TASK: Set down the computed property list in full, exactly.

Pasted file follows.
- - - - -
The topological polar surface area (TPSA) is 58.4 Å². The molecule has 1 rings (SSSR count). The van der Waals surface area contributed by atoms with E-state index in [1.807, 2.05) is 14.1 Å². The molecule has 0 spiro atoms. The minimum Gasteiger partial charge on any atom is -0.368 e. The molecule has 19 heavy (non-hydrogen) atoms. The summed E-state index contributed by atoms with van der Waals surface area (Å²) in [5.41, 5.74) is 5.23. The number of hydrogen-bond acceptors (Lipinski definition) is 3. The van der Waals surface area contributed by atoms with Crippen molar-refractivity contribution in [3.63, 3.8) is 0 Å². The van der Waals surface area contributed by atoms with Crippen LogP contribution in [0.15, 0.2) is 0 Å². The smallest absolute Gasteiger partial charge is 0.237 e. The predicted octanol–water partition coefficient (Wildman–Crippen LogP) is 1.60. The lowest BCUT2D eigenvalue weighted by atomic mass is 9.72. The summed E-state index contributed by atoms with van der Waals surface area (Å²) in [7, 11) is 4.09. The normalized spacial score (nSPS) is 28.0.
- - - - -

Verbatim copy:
The topological polar surface area (TPSA) is 58.4 Å². The molecule has 1 rings (SSSR count). The van der Waals surface area contributed by atoms with E-state index in [1.807, 2.05) is 14.1 Å². The molecule has 0 spiro atoms. The minimum Gasteiger partial charge on any atom is -0.368 e. The molecule has 19 heavy (non-hydrogen) atoms. The summed E-state index contributed by atoms with van der Waals surface area (Å²) in [5.41, 5.74) is 5.23. The number of hydrogen-bond acceptors (Lipinski definition) is 3. The van der Waals surface area contributed by atoms with Crippen molar-refractivity contribution in [3.63, 3.8) is 0 Å². The van der Waals surface area contributed by atoms with Crippen LogP contribution in [0.15, 0.2) is 0 Å². The smallest absolute Gasteiger partial charge is 0.237 e. The predicted octanol–water partition coefficient (Wildman–Crippen LogP) is 1.60. The lowest BCUT2D eigenvalue weighted by atomic mass is 9.72. The summed E-state index contributed by atoms with van der Waals surface area (Å²) in [7, 11) is 4.09. The normalized spacial score (nSPS) is 28.0.